In Shakespeare’s Othello almost every character ranging from Brabantio to Emilia is somewhat responsible for the tragedy, emotions are also at play in the tragedy. Essentially the main person or later referred to as a “devil” is Iago, the fiendish manipulator pulling the strings.
Throughout the play Iago jumps at any attempt to sabotage Othello and Desdemona’s relationship and quite literally anyone who gets in his way including his own wife Emilia, whom he later stabs in a final act of cowardice and Michael Cassio who holds the rank of lieutenant, which is essentially what Iago wants. Iago starts derailing Othello at the very beginning of the play by going to Brabanzio and trying to stir him and turn him against Othello, this is shown by his many animal epithets such as “Even now, very now an old black ram is tupping your white ewe.”- Act 1 scene 1 lines 88-89. He continues these charades even in Cyprus and continues until the end.
Emilia played a huge part in the downfall as well. Although her marriage to Iago seems extremely rocky and the amount of disrespect Iago shows towards her, she helps Iago by giving him the handkerchief when it’s dropped by Desdemona in Act 3. The handkerchief was supposedly created by a gypsy and given to Othello’s mother, whom used it to woo his father and upon dying gave it Othello and bid him to give it to his mistress so they would stay together. Upon finding out the role she played in the death of Desdemona, Emilia is absolutely disgusted by Iago and confronts Othello, telling him that she found the handkerchief and gave it to Iago who planted it in Cassio’s quarters. “She gave it Cassio? No, alas, I found it, And did give’t my husband.” Act 4 scene 2 lines 231-232. She is mortally wounded by Iago shortly after.
Roderigo was another character who was manipulated by Iago immensely. Towards the start of the play Roderigo wants to drown himself upon finding out that Desdemona married Othello, but is told to “Put money in thine purse” by Iago, who was quite literally taking money and whatever he could out of Roderigo. The fool follows through with all of Iago’s plans to sabotage Cassio such as engaging him in a brawl once he was drunk which causes him to be demoted, Iago promoted and himself wounded. It seems that Roderigo’s idiocy knows no bounds in the play, when he finds our Iago’s been playing him all along he threatens to kill Iago, but upon Iago complementing him, “Why, now I see mettle theres mettle in thee…” Act 4 scene 2 line 205. Roderigo then embarks on a mission to kill Cassio with the help of Iago, ultimately to be killed by Iago. By getting Cassio demoted, it lead to Cassio asking Desdemona to help speak kind words to Othello in his favour, therefore allowing Iago to “inform” Othello that Desdemona fancy’s Cassio.
Cassio and Desdemona’s part in the tragedy was their naivety, they are both young and as a result are somewhat flirtatious as seen in Act 2, and Cassio’s well mannerism gives only more for Iago to go on, informing Othello that Cassio was holding Desdemona’s hand and whispering words of love in her ear. Once Cassio is demoted he seeks help from Desdemona under the advice of “honest” Iago, which leads feeds Othello’s jealousy all the more. Desdemona herself should’ve seen that Othello was already upset and shouldn’t have pleaded Cassio’s case so much. Perhaps if she was a little more assertive as well, denying the accusations with more force and backing herself up she mightn’t of have such a tragic ending.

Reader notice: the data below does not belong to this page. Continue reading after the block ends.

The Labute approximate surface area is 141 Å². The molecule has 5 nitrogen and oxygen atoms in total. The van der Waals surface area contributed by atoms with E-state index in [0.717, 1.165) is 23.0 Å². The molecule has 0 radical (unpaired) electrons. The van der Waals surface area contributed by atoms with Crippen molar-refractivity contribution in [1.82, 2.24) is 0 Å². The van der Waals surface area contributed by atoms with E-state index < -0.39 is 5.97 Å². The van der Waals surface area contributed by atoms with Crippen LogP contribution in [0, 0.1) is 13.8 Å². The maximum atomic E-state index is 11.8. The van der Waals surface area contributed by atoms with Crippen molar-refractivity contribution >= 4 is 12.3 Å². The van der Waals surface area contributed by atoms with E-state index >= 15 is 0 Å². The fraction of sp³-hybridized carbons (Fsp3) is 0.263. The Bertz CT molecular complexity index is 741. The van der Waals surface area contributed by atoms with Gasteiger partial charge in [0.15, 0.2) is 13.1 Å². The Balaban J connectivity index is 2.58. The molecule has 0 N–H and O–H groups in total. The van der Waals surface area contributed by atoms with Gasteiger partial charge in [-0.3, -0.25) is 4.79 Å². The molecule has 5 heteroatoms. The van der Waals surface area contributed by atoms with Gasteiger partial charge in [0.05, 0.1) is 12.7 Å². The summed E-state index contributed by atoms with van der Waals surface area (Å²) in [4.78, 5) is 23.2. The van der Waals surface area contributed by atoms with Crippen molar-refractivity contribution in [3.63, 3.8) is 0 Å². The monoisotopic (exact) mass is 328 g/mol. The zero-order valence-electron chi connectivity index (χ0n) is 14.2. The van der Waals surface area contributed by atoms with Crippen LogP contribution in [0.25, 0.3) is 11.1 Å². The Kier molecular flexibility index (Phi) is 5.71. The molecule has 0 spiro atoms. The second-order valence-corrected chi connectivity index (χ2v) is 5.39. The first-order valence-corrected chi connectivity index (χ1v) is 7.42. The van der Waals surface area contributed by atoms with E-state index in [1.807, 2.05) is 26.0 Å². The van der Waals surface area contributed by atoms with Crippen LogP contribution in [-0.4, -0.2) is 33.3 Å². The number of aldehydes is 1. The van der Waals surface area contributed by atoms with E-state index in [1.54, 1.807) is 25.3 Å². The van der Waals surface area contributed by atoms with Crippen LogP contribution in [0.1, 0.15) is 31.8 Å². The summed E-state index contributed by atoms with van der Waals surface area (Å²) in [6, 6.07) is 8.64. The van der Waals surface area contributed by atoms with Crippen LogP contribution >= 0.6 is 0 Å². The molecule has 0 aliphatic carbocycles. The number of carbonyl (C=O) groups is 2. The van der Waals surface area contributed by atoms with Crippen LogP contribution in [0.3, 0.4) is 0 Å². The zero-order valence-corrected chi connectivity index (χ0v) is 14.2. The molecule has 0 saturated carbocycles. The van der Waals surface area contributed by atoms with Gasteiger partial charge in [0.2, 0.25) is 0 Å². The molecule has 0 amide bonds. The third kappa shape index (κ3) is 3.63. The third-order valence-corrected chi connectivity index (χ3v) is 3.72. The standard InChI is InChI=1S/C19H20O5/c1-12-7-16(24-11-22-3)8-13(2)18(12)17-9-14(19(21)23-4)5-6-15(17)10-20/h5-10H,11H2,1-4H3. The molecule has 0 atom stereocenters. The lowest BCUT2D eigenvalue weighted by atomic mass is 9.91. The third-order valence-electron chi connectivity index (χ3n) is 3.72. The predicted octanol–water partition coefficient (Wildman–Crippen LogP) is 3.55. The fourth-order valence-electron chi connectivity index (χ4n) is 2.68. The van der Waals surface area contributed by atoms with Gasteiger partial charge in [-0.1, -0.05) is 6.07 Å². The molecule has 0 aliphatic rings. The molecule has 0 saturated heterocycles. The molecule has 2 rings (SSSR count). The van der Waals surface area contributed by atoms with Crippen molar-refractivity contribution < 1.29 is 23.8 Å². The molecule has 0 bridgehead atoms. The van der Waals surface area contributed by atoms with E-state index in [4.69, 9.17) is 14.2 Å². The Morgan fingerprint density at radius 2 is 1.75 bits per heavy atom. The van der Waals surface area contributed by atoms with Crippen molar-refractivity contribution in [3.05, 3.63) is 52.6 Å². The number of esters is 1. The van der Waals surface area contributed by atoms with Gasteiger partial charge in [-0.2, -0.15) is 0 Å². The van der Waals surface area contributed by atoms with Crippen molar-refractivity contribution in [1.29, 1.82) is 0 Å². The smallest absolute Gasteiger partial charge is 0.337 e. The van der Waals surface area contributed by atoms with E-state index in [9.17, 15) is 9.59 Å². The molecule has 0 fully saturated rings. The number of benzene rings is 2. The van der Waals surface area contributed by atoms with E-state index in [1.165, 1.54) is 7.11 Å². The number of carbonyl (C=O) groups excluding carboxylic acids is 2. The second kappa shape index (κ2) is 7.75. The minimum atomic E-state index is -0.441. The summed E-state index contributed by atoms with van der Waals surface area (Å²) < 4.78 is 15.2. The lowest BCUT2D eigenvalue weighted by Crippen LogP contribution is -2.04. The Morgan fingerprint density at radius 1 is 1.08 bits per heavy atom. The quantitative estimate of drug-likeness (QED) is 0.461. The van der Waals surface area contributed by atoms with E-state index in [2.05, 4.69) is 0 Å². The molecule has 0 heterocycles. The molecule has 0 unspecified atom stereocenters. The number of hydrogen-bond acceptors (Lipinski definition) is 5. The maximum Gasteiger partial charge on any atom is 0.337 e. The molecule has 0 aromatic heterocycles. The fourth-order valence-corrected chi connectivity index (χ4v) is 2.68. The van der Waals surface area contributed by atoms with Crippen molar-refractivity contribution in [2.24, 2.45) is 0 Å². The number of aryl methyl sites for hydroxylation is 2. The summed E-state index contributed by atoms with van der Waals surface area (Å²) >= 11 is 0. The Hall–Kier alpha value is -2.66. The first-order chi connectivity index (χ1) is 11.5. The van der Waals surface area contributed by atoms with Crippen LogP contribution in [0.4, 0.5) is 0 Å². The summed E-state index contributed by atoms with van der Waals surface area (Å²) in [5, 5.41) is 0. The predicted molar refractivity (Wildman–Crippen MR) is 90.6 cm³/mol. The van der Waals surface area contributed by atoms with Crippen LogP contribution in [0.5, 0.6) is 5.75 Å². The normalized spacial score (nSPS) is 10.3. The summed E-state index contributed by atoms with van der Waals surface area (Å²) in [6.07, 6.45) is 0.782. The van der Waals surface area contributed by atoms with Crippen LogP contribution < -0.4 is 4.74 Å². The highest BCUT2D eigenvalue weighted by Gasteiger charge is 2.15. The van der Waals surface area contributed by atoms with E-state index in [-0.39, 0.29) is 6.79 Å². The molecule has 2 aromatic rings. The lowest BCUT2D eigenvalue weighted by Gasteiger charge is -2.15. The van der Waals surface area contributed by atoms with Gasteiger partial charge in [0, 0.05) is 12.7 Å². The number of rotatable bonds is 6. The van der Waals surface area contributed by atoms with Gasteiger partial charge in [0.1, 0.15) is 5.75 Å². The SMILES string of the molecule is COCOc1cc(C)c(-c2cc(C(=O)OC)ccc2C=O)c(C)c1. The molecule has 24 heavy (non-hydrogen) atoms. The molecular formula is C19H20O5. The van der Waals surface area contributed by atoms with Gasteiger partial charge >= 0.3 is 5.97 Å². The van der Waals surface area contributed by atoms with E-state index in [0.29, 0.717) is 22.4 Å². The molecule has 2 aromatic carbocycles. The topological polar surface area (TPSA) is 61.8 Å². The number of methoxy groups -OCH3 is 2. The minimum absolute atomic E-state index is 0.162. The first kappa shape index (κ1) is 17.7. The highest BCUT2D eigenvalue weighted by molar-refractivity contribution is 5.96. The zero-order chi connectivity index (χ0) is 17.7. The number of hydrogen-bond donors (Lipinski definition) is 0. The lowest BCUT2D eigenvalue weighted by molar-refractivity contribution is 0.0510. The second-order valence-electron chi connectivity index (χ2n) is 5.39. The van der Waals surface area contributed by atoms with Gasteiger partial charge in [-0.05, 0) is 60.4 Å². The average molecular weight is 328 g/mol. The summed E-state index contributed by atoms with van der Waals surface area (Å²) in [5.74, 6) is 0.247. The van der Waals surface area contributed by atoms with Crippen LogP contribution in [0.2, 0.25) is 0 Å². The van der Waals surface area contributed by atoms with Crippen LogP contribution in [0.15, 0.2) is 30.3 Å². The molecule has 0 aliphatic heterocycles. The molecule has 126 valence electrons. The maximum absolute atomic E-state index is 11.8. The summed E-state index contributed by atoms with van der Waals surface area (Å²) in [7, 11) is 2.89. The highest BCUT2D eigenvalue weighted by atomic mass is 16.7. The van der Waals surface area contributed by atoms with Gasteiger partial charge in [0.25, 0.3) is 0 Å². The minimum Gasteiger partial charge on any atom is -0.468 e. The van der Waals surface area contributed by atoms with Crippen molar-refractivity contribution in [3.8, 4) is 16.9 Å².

Brabantio also plays a rather large part as he sows the very first seed of doubt in Othello’s mind about Desdemona by saying “Look to her, Moor, Have a quick eye to see: She has deceiv’d her father, may do thee.” Act 1 scene 3 lines 292-293. It was this very first seed that allowed Iago’s manipulation to course through so smoothly.
Othello is of course the second of the three main things before his own downfall, the first being Iago. Throughout several points in the play, Othello could of quite easily told Iago to shut up and stop talking rubbish, but he doesn’t and instead allows himself to be manipulated by Iago showing his true weakness in character, of course one thinks to themselves, how can such a great general be such a fool? But that’s where suspension of disbelief kicks in. By scene 4 Othello is so consumed by his own jealousy and Iago’s manipulation that he kills his love Desdemona, “Put out the light, and then put out the light” Act 4 scene 2 line 7. That final act completes the downfall of Othello, following the theme of many Shakespearean plays.
The third musketeer of mayhem is jealousy, the green eyed monster. It was jealousy that ultimately lead to Othello’s downfall. One can also argue that it was Othello’s jealousy that was the cause, but jealousy is a human trait, and can be classified as a thing on it’s own. Ironically Iago warns Othello of jealousy, “O, beware jealousy; It is the green-ey’d monster, which doth mock that meat it feeds on.” Act 3 scene 3 lines 169-171.
These for me, were the main causes of the tragedy of Othello, still one does not see what motivated Iago for so much damage and to so many, He does however state that he hates the moor because he promoted Cassio instead of him and because he suspects Emilia had been unfaithful with Othello, “I hate the moor, and is thought abroad, that twix my sheets he’s done my office; I know not if’t be true…” Act 1 scene 3 lines 384-386.